HSR&D Citation Abstract
Search | Search by Center | Search by Source | Keywords in Title
Lifetime sexual assault and cervical cytologic abnormalities among military women.
Sadler AG, Mengeling MA, Syrop CH, Torner JC, Booth BM. Lifetime sexual assault and cervical cytologic abnormalities among military women. Journal of women's health (2002). 2011 Nov 1; 20(11):1693-701.
Little is known about the reproductive health of military women. This study sought to determine women Veterans' competing risk factors, including life span sexual assault (LSA) exposures, associated with recent and lifetime cervical cytologic abnormalities.
This cross-sectional study of a retrospective cohort of 999 Midwestern Veterans (enrolled in the VA) included computer-assisted telephone interviews and chart reviews.
Over half (57%) of participants self-reported lifetime abnormal cytology. Chart review demonstrated 16% had abnormal cytology in the preceding 5 years. Almost two thirds of participants (62%) reported LSA, and one third (32%) reported assault during military service. Women with completed LSA were more likely to self-report abnormal cytology than peers with no or attempted-only assaults (63% vs. 51%, p < 0.01). In logistic regression models comparing competing risks for abnormal cytology, type of military service (Active Component [AC] or both AC and Reserve or National Guard) was significant even when human papillomavirus (HPV) was included. LSA was significant when well-established risk factors, except HPV, were included. Nearly all participants had health insurance (84%), and only one third (32%) used the VA for all care.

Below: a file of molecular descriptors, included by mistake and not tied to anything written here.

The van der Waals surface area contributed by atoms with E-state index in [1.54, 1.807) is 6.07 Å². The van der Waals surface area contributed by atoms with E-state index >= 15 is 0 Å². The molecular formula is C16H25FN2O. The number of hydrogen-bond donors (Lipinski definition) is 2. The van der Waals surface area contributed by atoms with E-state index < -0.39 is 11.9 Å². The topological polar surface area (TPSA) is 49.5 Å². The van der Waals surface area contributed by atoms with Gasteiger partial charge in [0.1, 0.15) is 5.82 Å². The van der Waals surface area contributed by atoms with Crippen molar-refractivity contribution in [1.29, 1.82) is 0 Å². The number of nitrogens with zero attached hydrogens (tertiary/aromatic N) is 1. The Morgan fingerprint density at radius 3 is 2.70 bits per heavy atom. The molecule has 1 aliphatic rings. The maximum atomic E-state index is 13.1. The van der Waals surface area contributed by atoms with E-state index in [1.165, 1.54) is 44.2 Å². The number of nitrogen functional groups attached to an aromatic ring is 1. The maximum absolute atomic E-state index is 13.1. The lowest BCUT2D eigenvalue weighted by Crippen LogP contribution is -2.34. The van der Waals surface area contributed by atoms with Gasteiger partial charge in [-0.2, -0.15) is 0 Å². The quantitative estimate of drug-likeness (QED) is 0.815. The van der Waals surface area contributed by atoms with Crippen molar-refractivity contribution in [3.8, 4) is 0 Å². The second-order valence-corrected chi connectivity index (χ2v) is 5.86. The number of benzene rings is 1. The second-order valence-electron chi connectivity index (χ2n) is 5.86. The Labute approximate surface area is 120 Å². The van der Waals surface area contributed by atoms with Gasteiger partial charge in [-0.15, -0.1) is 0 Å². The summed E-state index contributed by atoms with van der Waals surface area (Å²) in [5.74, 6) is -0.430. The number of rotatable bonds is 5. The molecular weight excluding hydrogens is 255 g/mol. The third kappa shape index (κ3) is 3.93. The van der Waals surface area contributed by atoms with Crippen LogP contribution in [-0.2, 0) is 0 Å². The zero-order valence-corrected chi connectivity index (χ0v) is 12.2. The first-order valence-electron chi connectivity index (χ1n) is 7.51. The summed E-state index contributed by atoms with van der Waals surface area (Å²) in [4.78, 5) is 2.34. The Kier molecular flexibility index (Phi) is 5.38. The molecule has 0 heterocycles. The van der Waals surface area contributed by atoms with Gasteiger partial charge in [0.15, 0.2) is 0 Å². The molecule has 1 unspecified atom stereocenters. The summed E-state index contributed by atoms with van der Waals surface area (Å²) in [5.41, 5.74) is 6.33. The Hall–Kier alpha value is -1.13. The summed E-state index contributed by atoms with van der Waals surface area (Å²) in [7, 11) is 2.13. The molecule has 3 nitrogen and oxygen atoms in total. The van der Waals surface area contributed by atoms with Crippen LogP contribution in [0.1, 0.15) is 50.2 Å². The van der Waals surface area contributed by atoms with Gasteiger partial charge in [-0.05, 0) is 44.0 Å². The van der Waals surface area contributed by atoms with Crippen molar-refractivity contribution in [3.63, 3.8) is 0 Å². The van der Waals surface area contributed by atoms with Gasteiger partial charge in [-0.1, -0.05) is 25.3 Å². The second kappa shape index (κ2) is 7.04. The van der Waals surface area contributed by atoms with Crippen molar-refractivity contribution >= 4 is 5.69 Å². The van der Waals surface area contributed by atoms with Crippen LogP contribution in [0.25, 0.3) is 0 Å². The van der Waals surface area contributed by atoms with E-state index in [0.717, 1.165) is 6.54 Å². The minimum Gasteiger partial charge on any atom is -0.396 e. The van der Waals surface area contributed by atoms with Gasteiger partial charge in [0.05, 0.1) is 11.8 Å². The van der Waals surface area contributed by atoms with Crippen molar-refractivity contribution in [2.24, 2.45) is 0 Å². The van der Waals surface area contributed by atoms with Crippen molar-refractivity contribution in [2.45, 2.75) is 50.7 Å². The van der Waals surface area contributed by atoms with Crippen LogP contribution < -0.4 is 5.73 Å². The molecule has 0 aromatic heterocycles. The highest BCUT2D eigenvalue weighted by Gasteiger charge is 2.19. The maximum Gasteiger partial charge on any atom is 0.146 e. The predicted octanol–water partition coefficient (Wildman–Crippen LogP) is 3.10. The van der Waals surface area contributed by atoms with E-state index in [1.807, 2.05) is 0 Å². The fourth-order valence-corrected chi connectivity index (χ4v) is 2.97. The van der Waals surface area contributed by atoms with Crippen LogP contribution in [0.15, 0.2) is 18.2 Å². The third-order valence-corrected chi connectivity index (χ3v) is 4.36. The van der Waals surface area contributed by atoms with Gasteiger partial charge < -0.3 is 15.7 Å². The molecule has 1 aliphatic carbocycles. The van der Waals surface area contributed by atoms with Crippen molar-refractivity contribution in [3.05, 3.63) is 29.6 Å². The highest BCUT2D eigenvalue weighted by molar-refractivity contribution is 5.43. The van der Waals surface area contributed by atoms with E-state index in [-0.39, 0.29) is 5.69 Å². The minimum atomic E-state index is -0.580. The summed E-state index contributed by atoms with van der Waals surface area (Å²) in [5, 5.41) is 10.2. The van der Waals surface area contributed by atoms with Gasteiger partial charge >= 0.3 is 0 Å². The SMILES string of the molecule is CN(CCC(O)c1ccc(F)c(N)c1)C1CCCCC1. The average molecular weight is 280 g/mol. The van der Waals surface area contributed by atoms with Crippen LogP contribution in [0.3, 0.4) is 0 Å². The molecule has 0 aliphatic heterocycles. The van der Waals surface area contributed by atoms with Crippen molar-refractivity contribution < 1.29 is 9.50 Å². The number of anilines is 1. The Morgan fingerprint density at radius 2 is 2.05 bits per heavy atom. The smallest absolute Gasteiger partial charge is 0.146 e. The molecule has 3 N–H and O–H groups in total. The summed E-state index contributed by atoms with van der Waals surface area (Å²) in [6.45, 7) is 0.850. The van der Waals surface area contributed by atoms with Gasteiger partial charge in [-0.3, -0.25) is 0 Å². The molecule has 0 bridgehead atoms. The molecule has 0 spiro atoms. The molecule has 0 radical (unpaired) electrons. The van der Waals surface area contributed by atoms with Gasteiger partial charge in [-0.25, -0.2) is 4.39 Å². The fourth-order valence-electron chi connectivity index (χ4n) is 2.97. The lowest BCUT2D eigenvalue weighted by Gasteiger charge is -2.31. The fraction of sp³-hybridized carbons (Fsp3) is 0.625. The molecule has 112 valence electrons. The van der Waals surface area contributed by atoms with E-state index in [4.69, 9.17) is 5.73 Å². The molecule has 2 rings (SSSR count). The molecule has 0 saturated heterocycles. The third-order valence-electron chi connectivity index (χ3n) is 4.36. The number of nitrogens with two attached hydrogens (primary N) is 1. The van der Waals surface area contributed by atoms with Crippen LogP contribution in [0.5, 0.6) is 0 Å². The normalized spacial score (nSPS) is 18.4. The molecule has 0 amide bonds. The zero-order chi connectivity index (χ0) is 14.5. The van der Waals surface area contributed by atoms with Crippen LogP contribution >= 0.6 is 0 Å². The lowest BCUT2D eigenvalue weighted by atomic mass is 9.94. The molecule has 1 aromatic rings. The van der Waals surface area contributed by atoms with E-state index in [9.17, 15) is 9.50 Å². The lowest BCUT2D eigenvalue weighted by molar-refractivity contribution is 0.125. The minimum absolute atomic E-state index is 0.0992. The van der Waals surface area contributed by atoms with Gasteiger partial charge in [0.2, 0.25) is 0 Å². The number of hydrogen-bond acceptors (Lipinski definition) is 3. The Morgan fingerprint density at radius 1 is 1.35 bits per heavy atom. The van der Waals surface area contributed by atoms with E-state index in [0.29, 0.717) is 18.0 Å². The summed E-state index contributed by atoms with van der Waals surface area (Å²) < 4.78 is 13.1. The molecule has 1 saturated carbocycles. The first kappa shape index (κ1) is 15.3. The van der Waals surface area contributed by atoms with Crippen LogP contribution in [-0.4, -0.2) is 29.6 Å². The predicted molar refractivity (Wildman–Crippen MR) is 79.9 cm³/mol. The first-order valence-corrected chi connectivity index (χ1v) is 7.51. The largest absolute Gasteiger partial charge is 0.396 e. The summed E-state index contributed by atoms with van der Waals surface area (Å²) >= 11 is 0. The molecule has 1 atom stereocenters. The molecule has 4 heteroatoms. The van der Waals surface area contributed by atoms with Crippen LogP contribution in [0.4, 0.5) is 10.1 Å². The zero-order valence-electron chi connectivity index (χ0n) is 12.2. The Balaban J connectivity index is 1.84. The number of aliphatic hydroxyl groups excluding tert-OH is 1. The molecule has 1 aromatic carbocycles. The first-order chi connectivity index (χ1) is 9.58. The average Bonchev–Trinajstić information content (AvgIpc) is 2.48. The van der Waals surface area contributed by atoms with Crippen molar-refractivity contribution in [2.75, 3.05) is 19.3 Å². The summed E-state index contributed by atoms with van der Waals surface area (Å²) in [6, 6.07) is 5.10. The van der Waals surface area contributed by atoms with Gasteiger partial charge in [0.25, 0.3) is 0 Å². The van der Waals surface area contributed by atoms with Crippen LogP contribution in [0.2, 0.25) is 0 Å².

Military type and completed LSA are significant risk factors for abnormal cervical cytology and should be routinely assessed by women's care providers. LSA and gynecologic health risk factors are widespread in the female Veteran population. These findings have clinical implications for vigilant screening, gynecologic follow-up, and behavioral health interventions. Most participants had insurance and used only some or no VA care, so findings are relevant to all women's health providers.